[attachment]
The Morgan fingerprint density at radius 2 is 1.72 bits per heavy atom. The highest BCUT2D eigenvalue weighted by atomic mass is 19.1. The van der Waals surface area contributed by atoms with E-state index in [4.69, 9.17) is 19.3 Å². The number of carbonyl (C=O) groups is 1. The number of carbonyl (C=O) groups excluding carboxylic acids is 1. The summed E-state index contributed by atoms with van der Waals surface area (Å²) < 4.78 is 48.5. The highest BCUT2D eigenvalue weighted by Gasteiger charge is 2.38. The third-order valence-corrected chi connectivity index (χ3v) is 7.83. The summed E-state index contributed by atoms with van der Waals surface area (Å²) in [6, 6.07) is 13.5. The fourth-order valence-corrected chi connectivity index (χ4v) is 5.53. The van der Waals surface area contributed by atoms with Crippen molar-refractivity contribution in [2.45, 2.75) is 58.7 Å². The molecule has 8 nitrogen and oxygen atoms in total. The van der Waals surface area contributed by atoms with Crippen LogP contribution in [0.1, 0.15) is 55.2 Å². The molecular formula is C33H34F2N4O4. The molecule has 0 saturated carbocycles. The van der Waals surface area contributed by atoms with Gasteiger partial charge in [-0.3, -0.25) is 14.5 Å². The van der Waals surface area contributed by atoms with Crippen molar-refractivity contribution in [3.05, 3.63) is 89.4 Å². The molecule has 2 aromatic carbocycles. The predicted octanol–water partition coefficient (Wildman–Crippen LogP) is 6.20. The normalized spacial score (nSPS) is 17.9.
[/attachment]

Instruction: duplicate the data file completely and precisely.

The Morgan fingerprint density at radius 2 is 1.72 bits per heavy atom. The highest BCUT2D eigenvalue weighted by atomic mass is 19.1. The van der Waals surface area contributed by atoms with E-state index in [4.69, 9.17) is 19.3 Å². The number of carbonyl (C=O) groups is 1. The number of carbonyl (C=O) groups excluding carboxylic acids is 1. The summed E-state index contributed by atoms with van der Waals surface area (Å²) < 4.78 is 48.5. The highest BCUT2D eigenvalue weighted by Gasteiger charge is 2.38. The third-order valence-corrected chi connectivity index (χ3v) is 7.83. The summed E-state index contributed by atoms with van der Waals surface area (Å²) in [6, 6.07) is 13.5. The fourth-order valence-corrected chi connectivity index (χ4v) is 5.53. The van der Waals surface area contributed by atoms with Crippen molar-refractivity contribution in [2.45, 2.75) is 58.7 Å². The molecule has 8 nitrogen and oxygen atoms in total. The van der Waals surface area contributed by atoms with Crippen LogP contribution in [0.1, 0.15) is 55.2 Å². The molecular formula is C33H34F2N4O4. The molecule has 0 saturated carbocycles. The van der Waals surface area contributed by atoms with Gasteiger partial charge in [-0.3, -0.25) is 14.5 Å². The van der Waals surface area contributed by atoms with Crippen molar-refractivity contribution in [3.05, 3.63) is 89.4 Å². The molecule has 2 aromatic carbocycles. The predicted octanol–water partition coefficient (Wildman–Crippen LogP) is 6.20. The normalized spacial score (nSPS) is 17.9.